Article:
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Comment: Re:Illegal. (Score 4, Informative) 405

by jibjibjib (#46032715) Attached to: Network Solutions Opts Customer Into $1,850 Security Service

The number listed was posted on Network Solutions' official Twitter account, the same account which explicitly said that the email is real. It really is their official Twitter account; their website links to it, and checking archive.org reveals that their website has linked to it for quite some time.

Web.com (Network Solutions' parent company) has also responded in other ways, confirming this story. For example, see http://domainnamewire.com/2014... .

Comment: Re:It's about control of information (Score 1) 192

by jibjibjib (#45581321) Attached to: Final Days For Australia's Analog TV

I don't know what system they're using in Singapore (or whether perhaps your inability to tune particular channels is just an issue of signal strength), but digital TV in general is not some conspiracy to control information.

Anyone with the right equipment can transmit a digital TV signal, and anyone with a TV and an antenna can receive it. Just like analog.

Debian

Debian To Replace SysVinit, Switch To Systemd Or Upstart 362

Posted by samzenpus
from the changing-it-up dept.
An anonymous reader writes "Debian has been one of the last holdouts using SysVinit over a modern init system, but now after much discussion amongst Debian developers, they are deciding whether to support systemd or Upstart as their default init system. The Debian technical committee has been asked to vote on which init system to use, which could swing in favor of using Upstart due to the Canonical bias present on the committee."
Power

Stung By Scandal, South Korea Weighs Up Cost of Curbing Nuclear Power 200

Posted by samzenpus
from the add-it-up dept.
mdsolar writes in about an ongoing scandal in South Korea that has rocked their nuclear power program. "It started with a few bogus safety certificates for cables shutting a handful of South Korean nuclear reactors. Now, the scandal has snowballed, with 100 people indicted and Seoul under pressure to rethink its reliance on nuclear power. A shift away from nuclear, which generates a third of South Korea's electricity, could cost tens of billions of dollars a year by boosting imports of liquefied natural gas, oil or coal. Although helping calm safety concerns, it would also push the government into a politically sensitive debate over whether state utilities could pass on sharply higher power bills to households and companies. Gas, which makes up half of South Korea's energy bill while accounting for only a fifth of its power, would likely be the main substitute for nuclear, as it is considered cleaner than coal and plants can be built more easily near cities."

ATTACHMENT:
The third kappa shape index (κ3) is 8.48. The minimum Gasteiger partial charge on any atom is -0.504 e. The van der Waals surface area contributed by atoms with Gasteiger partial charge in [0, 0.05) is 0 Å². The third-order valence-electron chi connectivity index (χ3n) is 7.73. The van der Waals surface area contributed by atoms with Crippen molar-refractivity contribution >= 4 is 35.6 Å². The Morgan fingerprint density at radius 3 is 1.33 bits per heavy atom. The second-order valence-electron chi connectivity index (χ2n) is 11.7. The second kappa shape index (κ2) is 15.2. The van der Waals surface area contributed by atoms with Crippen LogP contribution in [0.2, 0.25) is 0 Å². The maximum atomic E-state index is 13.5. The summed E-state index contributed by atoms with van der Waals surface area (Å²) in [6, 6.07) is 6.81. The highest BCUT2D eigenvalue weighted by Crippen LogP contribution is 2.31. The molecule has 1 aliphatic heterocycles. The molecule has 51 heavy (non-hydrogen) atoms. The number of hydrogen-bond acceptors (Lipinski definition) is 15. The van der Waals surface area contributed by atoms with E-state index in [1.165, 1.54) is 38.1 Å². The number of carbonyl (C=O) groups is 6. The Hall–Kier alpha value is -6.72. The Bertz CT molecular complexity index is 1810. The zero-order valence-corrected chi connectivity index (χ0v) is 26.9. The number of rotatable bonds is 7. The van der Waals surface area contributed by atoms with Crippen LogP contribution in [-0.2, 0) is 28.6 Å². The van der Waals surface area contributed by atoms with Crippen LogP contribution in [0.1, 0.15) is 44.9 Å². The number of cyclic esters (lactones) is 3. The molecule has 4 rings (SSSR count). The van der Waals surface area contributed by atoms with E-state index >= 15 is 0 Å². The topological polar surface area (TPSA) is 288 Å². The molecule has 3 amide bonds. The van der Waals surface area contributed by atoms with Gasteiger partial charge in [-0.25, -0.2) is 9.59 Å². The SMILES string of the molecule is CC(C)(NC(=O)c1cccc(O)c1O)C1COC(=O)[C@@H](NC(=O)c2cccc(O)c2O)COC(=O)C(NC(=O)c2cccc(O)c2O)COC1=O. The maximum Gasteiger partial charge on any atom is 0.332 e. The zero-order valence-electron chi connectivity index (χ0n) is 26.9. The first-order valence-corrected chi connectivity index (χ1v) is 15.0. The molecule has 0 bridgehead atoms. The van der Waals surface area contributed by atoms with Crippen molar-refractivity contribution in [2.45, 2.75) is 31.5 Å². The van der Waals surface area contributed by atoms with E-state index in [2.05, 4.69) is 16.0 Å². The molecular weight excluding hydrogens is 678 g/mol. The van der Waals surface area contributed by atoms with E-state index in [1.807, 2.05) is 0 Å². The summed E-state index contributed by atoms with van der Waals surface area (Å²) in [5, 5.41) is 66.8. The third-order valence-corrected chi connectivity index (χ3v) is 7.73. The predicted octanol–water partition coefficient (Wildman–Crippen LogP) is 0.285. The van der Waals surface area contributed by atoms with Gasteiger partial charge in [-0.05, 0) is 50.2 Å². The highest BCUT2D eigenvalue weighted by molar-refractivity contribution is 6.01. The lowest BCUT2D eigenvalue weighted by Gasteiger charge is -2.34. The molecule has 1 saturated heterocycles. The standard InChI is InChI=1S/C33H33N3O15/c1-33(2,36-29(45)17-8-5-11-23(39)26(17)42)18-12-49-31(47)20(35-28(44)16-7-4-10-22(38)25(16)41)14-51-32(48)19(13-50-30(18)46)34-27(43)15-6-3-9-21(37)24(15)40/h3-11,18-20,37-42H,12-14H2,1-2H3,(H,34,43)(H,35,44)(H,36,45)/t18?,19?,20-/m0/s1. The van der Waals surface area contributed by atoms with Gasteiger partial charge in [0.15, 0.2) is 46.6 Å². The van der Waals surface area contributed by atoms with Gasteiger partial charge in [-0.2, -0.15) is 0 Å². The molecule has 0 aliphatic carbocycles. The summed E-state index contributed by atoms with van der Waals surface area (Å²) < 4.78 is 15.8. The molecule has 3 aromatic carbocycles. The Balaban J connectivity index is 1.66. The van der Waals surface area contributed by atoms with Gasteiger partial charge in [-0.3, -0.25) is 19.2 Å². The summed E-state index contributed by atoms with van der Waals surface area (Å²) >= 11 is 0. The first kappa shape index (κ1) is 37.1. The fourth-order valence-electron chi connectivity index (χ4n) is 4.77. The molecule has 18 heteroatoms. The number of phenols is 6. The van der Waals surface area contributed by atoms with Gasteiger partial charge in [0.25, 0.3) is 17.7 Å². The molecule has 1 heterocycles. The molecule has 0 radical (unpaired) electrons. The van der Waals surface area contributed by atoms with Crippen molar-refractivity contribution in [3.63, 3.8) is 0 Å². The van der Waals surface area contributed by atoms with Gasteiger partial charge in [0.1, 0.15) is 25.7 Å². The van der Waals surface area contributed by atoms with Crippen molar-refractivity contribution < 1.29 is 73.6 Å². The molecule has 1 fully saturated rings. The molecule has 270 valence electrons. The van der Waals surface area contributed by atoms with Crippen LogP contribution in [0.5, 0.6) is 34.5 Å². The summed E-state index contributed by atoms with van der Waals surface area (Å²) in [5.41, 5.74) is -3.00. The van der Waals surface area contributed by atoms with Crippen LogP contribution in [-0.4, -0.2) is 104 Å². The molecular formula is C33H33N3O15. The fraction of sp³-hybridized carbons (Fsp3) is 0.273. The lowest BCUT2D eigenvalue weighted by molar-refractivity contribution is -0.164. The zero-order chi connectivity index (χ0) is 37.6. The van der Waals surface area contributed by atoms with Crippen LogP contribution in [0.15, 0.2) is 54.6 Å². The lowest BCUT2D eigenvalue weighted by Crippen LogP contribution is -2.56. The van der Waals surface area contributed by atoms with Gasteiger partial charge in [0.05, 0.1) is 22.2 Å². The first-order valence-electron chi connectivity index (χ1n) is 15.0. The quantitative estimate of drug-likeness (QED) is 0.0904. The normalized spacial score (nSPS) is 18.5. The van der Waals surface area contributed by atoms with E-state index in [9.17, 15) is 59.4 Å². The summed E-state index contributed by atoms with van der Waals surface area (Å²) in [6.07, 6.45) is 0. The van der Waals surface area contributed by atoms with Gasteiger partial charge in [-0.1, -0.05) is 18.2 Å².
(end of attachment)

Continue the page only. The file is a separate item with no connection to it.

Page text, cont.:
China

Activists Angry After Apple Axes Anti-Firewall App 196

Posted by Soulskill
from the welcome-to-the-world-walled-web dept.
Hugh Pickens DOT Com writes "BBC reports that Chinese web users are criticizing Apple after the company pulled a free iPhone app called OpenDoor, which enables users to bypass firewalls and access restricted internet sites. The developers of OpenDoor — who wish to remain anonymous — told Radio Netherlands that Apple removed the app because it 'includes content that is illegal in China.' 'It is unclear to us how a simple browser app could include illegal contents, since it's the user's own choosing of what websites to view,' say the developers. 'Using the same definition, wouldn't all browser apps, including Apple's own Safari and Google's Chrome, include illegal contents?' Chinese internet users were disappointed by the move by Apple. Zhou Shuguang, a prominent Chinese blogger and citizen journalist, told U.S.-based Radio Free Asia that Apple had taken away one of the tools which internet users in China relied on to circumvent the country's great firewall. 'Apple is determined to have a share of the huge cake which is the Chinese internet market. Without strict self-censorship, it cannot enter the Chinese market,' says one Chinese user disappointed by the move by Apple."

Comment: Re:OUCH (Score 1) 479

by jibjibjib (#44781655) Attached to: Man Killed By His Own Radio-Controlled Helicopter In Brooklyn

You seem to be concluding that we shouldn't lecture about personal responsibility because that won't give him another chance.

Calling it luck or saying "we could all die at some point" isn't going to give him another chance either, so I don't see how your conclusion follows from your premise.

Comment: Re:Wrong. (Score 1) 345

by jibjibjib (#42280849) Attached to: Hotmail & Yahoo Mail Using Secret Domain Blacklist

RTFS. He's not claiming that there's an almost perfect spam filter being suppressed by a conspiracy.

He's making the very plausible claim that spam filters naturally err on the side of false positives, to the detriment of the users, because false positives are a less visible problem than false negatives.

It is clear that the individual who persecutes a man, his brother, because he is not of the same opinion, is a monster. - Voltaire

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